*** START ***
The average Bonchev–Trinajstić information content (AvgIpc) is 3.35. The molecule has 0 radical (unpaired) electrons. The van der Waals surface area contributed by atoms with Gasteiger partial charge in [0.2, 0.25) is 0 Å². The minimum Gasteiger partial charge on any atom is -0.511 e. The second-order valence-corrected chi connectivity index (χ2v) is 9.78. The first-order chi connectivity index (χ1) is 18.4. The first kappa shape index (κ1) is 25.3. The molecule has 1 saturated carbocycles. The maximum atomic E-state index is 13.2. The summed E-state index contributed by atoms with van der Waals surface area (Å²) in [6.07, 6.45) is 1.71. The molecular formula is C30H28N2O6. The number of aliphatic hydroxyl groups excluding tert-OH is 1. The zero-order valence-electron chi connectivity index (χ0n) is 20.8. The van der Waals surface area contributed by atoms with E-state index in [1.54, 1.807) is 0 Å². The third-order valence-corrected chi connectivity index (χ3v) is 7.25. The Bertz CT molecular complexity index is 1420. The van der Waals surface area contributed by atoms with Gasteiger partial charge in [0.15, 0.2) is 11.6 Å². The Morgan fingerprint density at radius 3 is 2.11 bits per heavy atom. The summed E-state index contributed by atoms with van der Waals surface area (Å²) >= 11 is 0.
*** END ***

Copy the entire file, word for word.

The average Bonchev–Trinajstić information content (AvgIpc) is 3.35. The molecule has 0 radical (unpaired) electrons. The van der Waals surface area contributed by atoms with Gasteiger partial charge in [0.2, 0.25) is 0 Å². The minimum Gasteiger partial charge on any atom is -0.511 e. The second-order valence-corrected chi connectivity index (χ2v) is 9.78. The first-order chi connectivity index (χ1) is 18.4. The first kappa shape index (κ1) is 25.3. The molecule has 1 saturated carbocycles. The maximum atomic E-state index is 13.2. The summed E-state index contributed by atoms with van der Waals surface area (Å²) in [6.07, 6.45) is 1.71. The molecular formula is C30H28N2O6. The number of aliphatic hydroxyl groups excluding tert-OH is 1. The zero-order valence-electron chi connectivity index (χ0n) is 20.8. The van der Waals surface area contributed by atoms with E-state index in [1.54, 1.807) is 0 Å². The third-order valence-corrected chi connectivity index (χ3v) is 7.25. The Bertz CT molecular complexity index is 1420. The van der Waals surface area contributed by atoms with Gasteiger partial charge in [0.15, 0.2) is 11.6 Å². The Morgan fingerprint density at radius 3 is 2.11 bits per heavy atom. The summed E-state index contributed by atoms with van der Waals surface area (Å²) >= 11 is 0.